Musings from a Weeklong Immersion in Brain Research in the US Southeast
I recently spent a week traveling through the US Southeast together with our regional field team colleagues, Sarah MacNamee, Ph.D., Shanna Resendez, Ph.D., and Patrick Stemkowski, Ph.D. This trip was an opportunity to engage with neuroscientists utilizing our technology, and to immerse myself in the community of brain researchers thriving in the US Southeast. During the trip, we had the privilege of visiting ~30 research labs including at Medical University of South Carolina, Vanderbilt, UNC Chapel Hill, NIH/NIEHS, Duke, Scripps Research Florida, Florida Atlantic University, and Max Planck Florida. Rich in both neuroscience and culture, the Southeast tour was intense (on a plane every night!) but also energizing, motivating, and thought-provoking. I thought I’d share four key observations and takeaways:
Brain researchers in the Southeast are on the cutting-edge
From songbird learning to sleep, and from addiction to depression, researchers at institutions across the Southeast are pushing the frontiers of neuroscience – motivated by the desire to address pressing, unmet clinical needs. Of importance to current issues plaguing our society, researchers at MUSC are heavily focused on decoding neural circuits underlying addiction. As part of these research efforts, labs across the institution are employing Inscopix technology to visualize how neurons within key nodes of reward circuitry, such as the prefrontal cortex, nucleus accumbens, and ventral pallidum, respond to the consumption of naturally rewarding stimuli, such as a palatable food item, as well as drugs of abuse, such as cocaine. Through these collective research efforts, brain researchers at MUSC hope to understand how drugs of abuse usurp brain reward circuitry to produce addictive states. It was also exciting to learn how individual labs employ Inscopix technology to the diverse array of research topics within neuroscience. For example, the Mooney lab at Duke University utilizes Inscopix technology to visualize the neural encoding of song learning in zebra finches, an example of innate learning that is regulated by highly conserved neural circuitry.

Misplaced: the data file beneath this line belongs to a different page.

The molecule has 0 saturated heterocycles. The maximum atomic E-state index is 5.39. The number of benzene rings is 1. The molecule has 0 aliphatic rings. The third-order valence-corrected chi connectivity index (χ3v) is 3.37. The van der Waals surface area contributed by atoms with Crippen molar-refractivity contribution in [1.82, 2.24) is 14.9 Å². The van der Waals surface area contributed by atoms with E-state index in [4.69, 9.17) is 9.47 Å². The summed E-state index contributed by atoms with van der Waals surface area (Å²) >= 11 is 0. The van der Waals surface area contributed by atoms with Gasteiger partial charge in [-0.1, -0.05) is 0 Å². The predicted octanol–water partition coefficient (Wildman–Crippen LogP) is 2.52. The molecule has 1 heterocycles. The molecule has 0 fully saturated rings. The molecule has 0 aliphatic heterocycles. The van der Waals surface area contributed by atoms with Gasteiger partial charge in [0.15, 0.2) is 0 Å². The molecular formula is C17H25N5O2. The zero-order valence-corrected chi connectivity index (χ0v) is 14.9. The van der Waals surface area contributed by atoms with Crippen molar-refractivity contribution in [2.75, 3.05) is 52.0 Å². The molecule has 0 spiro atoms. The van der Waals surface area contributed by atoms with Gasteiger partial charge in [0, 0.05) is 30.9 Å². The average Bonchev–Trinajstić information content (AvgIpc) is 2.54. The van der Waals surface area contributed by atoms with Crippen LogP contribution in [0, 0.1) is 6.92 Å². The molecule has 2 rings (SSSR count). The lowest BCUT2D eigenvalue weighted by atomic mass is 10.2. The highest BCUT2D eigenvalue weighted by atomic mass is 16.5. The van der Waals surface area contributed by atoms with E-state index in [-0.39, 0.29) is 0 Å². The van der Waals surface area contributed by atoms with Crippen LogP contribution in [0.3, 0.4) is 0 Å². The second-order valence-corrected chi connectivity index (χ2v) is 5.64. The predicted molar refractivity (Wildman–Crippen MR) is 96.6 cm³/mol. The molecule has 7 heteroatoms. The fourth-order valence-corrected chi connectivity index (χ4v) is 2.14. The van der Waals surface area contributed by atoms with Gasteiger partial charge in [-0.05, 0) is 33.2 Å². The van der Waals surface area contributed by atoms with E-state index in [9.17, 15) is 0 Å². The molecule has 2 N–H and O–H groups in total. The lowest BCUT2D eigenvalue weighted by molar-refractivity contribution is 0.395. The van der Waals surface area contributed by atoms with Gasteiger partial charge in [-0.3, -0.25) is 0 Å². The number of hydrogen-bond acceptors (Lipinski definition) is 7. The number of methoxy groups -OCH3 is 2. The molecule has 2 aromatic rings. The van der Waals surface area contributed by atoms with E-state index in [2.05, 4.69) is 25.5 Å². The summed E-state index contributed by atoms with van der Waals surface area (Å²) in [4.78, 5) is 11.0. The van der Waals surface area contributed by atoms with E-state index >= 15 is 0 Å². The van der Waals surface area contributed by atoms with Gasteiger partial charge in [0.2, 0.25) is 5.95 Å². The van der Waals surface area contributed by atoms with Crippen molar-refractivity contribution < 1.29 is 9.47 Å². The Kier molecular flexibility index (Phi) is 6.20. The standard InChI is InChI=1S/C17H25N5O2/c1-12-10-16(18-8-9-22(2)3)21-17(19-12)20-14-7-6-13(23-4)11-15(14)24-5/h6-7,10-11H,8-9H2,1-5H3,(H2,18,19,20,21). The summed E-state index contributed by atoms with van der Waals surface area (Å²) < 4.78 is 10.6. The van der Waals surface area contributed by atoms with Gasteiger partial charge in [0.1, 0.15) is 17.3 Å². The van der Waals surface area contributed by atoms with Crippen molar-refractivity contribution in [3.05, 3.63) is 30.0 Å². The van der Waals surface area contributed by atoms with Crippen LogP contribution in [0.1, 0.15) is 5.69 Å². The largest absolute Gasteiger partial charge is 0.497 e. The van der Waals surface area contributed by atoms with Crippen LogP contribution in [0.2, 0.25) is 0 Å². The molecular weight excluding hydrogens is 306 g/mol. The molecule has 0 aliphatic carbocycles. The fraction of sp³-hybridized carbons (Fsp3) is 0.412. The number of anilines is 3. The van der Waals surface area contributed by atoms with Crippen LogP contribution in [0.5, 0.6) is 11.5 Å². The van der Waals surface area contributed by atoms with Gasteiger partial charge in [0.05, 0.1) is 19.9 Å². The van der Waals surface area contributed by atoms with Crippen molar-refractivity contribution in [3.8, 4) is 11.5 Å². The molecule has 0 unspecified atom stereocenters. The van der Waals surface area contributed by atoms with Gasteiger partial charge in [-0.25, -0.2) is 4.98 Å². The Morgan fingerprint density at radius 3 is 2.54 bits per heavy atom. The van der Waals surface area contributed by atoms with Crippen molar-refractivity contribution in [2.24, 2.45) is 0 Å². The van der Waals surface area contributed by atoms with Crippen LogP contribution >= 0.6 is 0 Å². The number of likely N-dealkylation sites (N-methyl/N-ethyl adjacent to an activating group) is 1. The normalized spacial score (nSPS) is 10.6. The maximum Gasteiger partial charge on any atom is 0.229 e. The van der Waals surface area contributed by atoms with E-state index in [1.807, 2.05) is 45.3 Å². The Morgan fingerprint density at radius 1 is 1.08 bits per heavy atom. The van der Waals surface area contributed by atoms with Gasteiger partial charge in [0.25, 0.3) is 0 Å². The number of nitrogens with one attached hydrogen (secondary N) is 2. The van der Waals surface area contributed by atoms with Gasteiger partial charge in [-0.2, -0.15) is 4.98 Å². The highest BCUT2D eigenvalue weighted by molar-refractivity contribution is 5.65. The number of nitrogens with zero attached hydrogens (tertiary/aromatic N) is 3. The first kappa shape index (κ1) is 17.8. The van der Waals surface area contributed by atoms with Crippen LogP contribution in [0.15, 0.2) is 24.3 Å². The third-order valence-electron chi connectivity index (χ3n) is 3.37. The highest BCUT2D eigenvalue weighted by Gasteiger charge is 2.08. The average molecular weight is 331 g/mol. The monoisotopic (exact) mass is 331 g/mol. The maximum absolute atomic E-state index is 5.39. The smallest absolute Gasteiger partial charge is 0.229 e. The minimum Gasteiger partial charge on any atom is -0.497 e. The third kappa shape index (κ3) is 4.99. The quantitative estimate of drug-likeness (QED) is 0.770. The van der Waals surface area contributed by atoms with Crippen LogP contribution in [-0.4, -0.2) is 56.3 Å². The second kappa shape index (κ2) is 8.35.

We must do more to support talented trainees and early career investigators
I was particularly struck by the students, postdocs, and the early career investigators I met – bold, passionate, and the future of neuroscience. Take the example of a trailblazing physician-scientist at Duke, Kafui Dzirasa, M.D., Ph.D. Kaf is the first African American to receive a Ph.D. in Neurobiology from Duke. Trained in psychiatry, he is motivated to study how brain circuits go awry in psychiatric disorders, and his lab is working on finding the “circuit signature” for depression, which could pave the way for novel therapies to correct the circuit. Kaf, and so many of the early career investigators I met, inspired me with their vision and their fearlessness, and reminded me of Inscopix’s responsibility – in fact, our collective responsibility – to invest in and support these emerging leaders of our field.
Technological innovation is necessary, but insufficient to catalyze progress in brain science
If my interactions with researchers in the US Southeast are representative of the movement that is afoot in the global neuroscience ecosystem, I have no doubt that continued technological innovation will enable game-changing breakthroughs in neuroscience. However, during the trip, it became even more evident to me that being able to generate data with new tools is great, but not enough. I am convinced more than ever that researchers across the spectrum are results-driven, and want to get to trustworthy results quickly and efficiently. For this to happen technology needs to be part of a solution, an end-to-end value chain that takes the researcher from sample prep to scientific insight, reliably, reproducibly, and economically. Generating data routinely, managing and analyzing that data with ease, and publishing results that can be reproduced are key to moving our field forward. We will deliver on this mission, and double down on our commitment to provide researchers with complete end-to-end solutions, spanning sample prep to analytics.
Brain Research is a Human Endeavor. Let’s Break Barriers Together.
This trip was an emphatic reminder that brain research at its core is a human endeavor. At the end of the day, enabling breakthroughs in neuroscience, and catalyzing progress, is as much about working together as it is about providing new tools and complete solutions. I would be remiss if I didn’t end by expressing how proud I was to see our regional field team partnering with scientists on-the-ground. They are passionate not only about helping scientists succeed in their research, but also genuinely care about the scientists they serve. We at Inscopix are truly privileged to serve an extraordinary community of visionaries, achievers and doers. We are building long-lasting relationships across states and across borders and we will continue to work across disciplines, institutions, and sectors. We must work together as a community, united by our common cause to unravel the dazzling mysteries of the brain and improve the quality of life of all people on this planet.